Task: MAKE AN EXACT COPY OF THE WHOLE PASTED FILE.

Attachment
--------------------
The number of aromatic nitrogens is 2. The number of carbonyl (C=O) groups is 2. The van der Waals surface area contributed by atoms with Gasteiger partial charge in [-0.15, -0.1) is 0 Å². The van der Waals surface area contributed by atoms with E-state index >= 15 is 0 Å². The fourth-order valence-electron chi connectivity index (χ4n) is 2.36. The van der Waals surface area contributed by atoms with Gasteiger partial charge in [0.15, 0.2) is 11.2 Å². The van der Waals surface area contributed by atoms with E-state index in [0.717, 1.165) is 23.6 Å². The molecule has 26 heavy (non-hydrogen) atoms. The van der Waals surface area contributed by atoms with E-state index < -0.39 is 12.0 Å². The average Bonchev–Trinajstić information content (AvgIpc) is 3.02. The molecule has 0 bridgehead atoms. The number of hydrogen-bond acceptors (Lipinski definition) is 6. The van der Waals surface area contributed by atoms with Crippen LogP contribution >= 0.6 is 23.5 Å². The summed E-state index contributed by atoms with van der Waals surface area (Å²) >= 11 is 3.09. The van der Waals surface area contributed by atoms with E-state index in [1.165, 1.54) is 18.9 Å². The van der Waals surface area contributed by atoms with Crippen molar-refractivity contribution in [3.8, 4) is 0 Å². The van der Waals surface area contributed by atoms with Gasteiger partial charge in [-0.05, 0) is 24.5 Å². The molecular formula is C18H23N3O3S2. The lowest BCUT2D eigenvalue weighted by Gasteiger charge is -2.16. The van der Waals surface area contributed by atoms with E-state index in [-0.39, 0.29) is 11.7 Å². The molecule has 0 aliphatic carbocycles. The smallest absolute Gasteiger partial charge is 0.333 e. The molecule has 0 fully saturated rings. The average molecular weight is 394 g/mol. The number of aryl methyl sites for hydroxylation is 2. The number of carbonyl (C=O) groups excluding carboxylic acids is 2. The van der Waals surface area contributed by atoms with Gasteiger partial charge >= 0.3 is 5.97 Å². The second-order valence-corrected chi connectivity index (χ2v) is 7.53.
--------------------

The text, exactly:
The number of aromatic nitrogens is 2. The number of carbonyl (C=O) groups is 2. The van der Waals surface area contributed by atoms with Gasteiger partial charge in [-0.15, -0.1) is 0 Å². The van der Waals surface area contributed by atoms with E-state index >= 15 is 0 Å². The fourth-order valence-electron chi connectivity index (χ4n) is 2.36. The van der Waals surface area contributed by atoms with Gasteiger partial charge in [0.15, 0.2) is 11.2 Å². The van der Waals surface area contributed by atoms with E-state index in [0.717, 1.165) is 23.6 Å². The molecule has 26 heavy (non-hydrogen) atoms. The van der Waals surface area contributed by atoms with E-state index < -0.39 is 12.0 Å². The average Bonchev–Trinajstić information content (AvgIpc) is 3.02. The molecule has 0 bridgehead atoms. The number of hydrogen-bond acceptors (Lipinski definition) is 6. The van der Waals surface area contributed by atoms with Crippen LogP contribution >= 0.6 is 23.5 Å². The summed E-state index contributed by atoms with van der Waals surface area (Å²) >= 11 is 3.09. The van der Waals surface area contributed by atoms with E-state index in [1.165, 1.54) is 18.9 Å². The van der Waals surface area contributed by atoms with Crippen molar-refractivity contribution in [3.8, 4) is 0 Å². The van der Waals surface area contributed by atoms with Gasteiger partial charge in [-0.05, 0) is 24.5 Å². The molecular formula is C18H23N3O3S2. The lowest BCUT2D eigenvalue weighted by Gasteiger charge is -2.16. The van der Waals surface area contributed by atoms with E-state index in [-0.39, 0.29) is 11.7 Å². The molecule has 0 aliphatic carbocycles. The smallest absolute Gasteiger partial charge is 0.333 e. The molecule has 0 fully saturated rings. The average molecular weight is 394 g/mol. The number of aryl methyl sites for hydroxylation is 2. The number of carbonyl (C=O) groups excluding carboxylic acids is 2. The van der Waals surface area contributed by atoms with Gasteiger partial charge >= 0.3 is 5.97 Å². The second-order valence-corrected chi connectivity index (χ2v) is 7.53.